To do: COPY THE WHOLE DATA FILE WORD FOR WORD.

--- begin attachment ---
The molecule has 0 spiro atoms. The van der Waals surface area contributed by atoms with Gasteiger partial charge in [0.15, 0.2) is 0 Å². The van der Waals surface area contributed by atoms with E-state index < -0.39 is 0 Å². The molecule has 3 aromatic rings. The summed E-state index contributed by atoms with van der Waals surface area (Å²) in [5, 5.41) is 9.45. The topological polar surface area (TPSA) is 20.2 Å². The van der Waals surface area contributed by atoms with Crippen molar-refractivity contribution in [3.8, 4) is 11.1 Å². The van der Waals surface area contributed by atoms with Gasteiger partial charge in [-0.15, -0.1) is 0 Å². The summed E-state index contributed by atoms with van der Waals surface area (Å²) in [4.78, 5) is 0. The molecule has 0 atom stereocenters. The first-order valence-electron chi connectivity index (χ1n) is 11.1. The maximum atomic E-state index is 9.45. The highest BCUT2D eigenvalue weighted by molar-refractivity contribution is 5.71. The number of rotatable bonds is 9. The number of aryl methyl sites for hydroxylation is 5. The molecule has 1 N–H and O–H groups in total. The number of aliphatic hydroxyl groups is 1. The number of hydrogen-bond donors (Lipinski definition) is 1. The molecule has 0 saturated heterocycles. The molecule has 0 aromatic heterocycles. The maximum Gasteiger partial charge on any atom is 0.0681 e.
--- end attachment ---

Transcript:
The molecule has 0 spiro atoms. The van der Waals surface area contributed by atoms with Gasteiger partial charge in [0.15, 0.2) is 0 Å². The van der Waals surface area contributed by atoms with E-state index < -0.39 is 0 Å². The molecule has 3 aromatic rings. The summed E-state index contributed by atoms with van der Waals surface area (Å²) in [5, 5.41) is 9.45. The topological polar surface area (TPSA) is 20.2 Å². The van der Waals surface area contributed by atoms with Crippen molar-refractivity contribution in [3.8, 4) is 11.1 Å². The van der Waals surface area contributed by atoms with Gasteiger partial charge in [-0.15, -0.1) is 0 Å². The summed E-state index contributed by atoms with van der Waals surface area (Å²) in [4.78, 5) is 0. The molecule has 0 atom stereocenters. The first-order valence-electron chi connectivity index (χ1n) is 11.1. The maximum atomic E-state index is 9.45. The highest BCUT2D eigenvalue weighted by molar-refractivity contribution is 5.71. The number of rotatable bonds is 9. The number of aryl methyl sites for hydroxylation is 5. The molecule has 1 N–H and O–H groups in total. The number of aliphatic hydroxyl groups is 1. The number of hydrogen-bond donors (Lipinski definition) is 1. The molecule has 0 saturated heterocycles. The molecule has 0 aromatic heterocycles. The maximum Gasteiger partial charge on any atom is 0.0681 e.